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3 Cures for Meeting Fatigue
It’s the end of the day and you now have a list of action items from a full day of meetings. Now what? Start the actual work at 5pm?
If you’re a manager, this dilemma can place you in one heck of a bind. At their best, meetings can be purposeful forums to convey information, plan, exchange ideas, solve problems, strategize and build camaraderie. At their worst, meetings can lack focus, veer off-topic, inflame percolating tensions and waste valuable work time. In fact, a study by the University of Nebraska blames “ineffective” meetings for wasting an astounding $37 billion a year.
A Harvard Business Review survey of 182 senior managers may put “meeting madness” in more concrete terms:
- 71 percent of the respondents said meetings are unproductive and inefficient
- 64 percent blamed meetings for replacing “deep thinking” time
- 62 percent said meetings fail to bring coworkers closer together
Like many managers, it’s your job to help delegate and assist in meeting planning and scheduling. As you work to limit the number of daily meetings, often many are put into the “unavoidable” category. There are alternatives to the traditional workplace meeting — try these cures for meeting fatigue:
1. Shift to a brainstorming session – because semantics matter
Managers know that the atoms in the room (or virtual room) change appreciably when employees are summoned to a “brainstorming” session.
- It piques interest.
- It signals a less formal structure.
- And it fosters greater participation and productivity, especially if you encourage collaboration beforehand in an application such as Google Docs.
Will your colleagues know that you’ve disguised a meeting as a brainstorming session? Maybe. But if you’re careful about not intermingling the terms and you emphasize the action and results you expect from a brainstorming session, your colleagues should learn how to delineate the two as well.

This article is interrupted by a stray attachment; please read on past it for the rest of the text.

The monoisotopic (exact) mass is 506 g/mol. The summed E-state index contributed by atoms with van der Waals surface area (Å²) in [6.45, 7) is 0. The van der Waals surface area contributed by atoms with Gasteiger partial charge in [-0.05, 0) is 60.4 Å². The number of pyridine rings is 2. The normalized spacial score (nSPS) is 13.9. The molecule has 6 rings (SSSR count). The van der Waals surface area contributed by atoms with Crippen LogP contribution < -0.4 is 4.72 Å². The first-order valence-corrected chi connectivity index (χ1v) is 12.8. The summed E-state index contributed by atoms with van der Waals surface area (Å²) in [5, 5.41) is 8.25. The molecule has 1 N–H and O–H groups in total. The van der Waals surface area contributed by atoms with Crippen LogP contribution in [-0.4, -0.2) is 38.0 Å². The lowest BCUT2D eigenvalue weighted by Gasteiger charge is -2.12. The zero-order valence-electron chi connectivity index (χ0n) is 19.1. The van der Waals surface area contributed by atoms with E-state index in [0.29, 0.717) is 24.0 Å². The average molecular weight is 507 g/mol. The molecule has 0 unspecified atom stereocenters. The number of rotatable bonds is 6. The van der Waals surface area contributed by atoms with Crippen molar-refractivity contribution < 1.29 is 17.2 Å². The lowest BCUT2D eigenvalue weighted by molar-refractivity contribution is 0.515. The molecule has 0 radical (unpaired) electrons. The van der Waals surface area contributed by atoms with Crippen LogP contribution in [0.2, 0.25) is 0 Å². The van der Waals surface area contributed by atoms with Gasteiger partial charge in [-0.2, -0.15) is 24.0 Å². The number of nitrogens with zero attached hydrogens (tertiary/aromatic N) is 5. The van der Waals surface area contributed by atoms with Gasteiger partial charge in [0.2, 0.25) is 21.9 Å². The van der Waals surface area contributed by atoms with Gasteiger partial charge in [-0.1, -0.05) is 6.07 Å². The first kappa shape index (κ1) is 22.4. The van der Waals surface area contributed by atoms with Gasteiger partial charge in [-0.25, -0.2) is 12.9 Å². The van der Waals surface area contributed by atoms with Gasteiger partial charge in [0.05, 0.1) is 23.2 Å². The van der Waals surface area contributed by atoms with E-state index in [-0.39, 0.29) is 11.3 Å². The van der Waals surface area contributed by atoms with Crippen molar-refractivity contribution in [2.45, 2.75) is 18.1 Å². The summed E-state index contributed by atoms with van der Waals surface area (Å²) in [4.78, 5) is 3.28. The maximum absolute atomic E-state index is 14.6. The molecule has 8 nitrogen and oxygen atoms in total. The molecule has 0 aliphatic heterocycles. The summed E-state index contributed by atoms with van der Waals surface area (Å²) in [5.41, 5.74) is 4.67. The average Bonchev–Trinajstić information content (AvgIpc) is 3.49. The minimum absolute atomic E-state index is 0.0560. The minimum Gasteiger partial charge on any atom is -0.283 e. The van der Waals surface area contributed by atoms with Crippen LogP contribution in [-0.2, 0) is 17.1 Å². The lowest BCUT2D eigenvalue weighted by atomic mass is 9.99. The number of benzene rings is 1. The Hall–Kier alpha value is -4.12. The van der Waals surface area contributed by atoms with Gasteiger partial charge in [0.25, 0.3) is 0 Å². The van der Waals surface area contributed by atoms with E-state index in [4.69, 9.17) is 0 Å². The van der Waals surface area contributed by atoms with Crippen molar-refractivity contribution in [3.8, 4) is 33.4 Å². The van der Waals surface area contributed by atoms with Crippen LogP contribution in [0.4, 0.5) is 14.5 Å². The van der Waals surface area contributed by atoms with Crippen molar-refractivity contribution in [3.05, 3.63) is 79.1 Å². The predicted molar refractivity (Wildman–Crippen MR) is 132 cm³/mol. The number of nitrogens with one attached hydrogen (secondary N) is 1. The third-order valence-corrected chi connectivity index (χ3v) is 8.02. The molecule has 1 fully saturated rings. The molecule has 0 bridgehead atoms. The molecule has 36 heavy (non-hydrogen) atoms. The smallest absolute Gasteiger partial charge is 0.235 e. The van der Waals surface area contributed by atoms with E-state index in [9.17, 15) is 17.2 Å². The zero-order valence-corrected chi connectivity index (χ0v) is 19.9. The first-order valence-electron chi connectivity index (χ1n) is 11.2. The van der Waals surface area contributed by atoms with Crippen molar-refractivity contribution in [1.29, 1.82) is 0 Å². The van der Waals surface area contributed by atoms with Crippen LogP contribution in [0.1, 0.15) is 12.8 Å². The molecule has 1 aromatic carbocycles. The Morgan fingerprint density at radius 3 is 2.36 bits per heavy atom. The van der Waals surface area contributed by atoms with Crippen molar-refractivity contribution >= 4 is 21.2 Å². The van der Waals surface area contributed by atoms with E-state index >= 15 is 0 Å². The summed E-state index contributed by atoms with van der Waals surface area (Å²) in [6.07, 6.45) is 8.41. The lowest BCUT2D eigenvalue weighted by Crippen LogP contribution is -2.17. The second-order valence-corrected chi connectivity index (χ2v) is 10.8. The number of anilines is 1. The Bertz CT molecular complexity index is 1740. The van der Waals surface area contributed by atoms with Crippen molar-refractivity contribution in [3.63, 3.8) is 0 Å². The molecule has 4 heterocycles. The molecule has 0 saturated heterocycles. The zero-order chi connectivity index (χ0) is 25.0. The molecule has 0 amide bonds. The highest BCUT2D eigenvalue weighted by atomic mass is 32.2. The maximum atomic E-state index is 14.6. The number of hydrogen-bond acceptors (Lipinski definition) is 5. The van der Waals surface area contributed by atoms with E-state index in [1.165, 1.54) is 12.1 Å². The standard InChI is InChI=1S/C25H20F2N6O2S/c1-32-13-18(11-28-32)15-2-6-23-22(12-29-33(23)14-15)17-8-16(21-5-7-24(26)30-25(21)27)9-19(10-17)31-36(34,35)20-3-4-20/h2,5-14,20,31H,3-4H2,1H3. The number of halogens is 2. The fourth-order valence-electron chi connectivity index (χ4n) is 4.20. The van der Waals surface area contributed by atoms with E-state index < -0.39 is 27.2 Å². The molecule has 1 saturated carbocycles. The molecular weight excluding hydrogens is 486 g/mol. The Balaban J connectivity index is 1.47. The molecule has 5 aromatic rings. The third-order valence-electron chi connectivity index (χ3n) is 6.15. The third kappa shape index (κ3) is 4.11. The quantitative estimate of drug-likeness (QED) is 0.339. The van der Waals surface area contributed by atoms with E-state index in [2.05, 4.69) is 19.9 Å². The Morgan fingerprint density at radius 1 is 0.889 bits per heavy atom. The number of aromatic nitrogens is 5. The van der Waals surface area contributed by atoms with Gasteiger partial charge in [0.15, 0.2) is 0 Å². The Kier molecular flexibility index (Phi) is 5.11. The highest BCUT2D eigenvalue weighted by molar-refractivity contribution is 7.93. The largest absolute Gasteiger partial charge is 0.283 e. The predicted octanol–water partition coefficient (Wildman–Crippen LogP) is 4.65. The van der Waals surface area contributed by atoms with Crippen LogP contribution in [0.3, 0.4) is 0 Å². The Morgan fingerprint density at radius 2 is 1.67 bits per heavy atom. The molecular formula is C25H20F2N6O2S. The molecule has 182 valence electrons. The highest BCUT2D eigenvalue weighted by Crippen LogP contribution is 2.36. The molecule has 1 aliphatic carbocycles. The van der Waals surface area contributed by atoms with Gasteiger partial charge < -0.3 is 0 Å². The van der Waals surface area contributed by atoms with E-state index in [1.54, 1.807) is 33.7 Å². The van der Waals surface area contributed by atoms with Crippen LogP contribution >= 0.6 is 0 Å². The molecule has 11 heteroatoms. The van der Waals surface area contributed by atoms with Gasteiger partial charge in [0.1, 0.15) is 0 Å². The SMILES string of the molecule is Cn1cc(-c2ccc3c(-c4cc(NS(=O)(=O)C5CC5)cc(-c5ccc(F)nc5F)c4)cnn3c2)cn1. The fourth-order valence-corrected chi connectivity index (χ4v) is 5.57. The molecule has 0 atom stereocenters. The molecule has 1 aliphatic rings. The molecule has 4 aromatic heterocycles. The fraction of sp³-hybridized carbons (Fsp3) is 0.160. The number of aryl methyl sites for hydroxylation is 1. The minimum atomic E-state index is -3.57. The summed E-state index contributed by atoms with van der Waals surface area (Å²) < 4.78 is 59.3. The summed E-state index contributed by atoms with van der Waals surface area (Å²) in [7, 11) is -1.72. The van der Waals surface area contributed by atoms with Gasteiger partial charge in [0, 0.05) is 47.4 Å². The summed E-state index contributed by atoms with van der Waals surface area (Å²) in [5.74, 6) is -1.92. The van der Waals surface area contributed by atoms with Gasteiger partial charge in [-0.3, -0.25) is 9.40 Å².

2. Make the most of sharing
Speaking of Google Docs, whether it’s the Google Suite, SharePoint, an asset management solution, and/or project management tools, file sharing and collaboration can save a team hours of meeting time. Imagine sending a Teams chat to a group of stakeholders who need to review the collection of stock photos chosen for the next campaign. They can access, view, and send feedback in the group chat, eliminating the need for a meeting altogether.
3. Call ‘em up
Call!? On the phone?! I can hear the millennials cringing.
Getting the information you need to make a decision can be difficult. Your first instinct might be to set a meeting with all the appropriate parties to make the decision as a team. While it’s certainly a plausible option, you now have another meeting on your calendar.
Instead, call stakeholders individually. You’d be surprised how much information you can gather in a 5 – 10-minute phone call. Prepare your questions in advance to keep the call outcome-focused. In just one or two phone calls, you’ll have the information you need to proceed with your project. Just because meetings are status quo, you shouldn’t underestimate the power of a phone conversation in getting what you need. Your peers will thank you for your extra diligence and thoughtfulness.
Meetings happen and using the tips shared here, you can start to eliminate those full days of often unnecessary meetings and give your team some time back. It’s a mindset and the more you practice it, the more your team members will want to join in the cause. The cause to end meeting madness.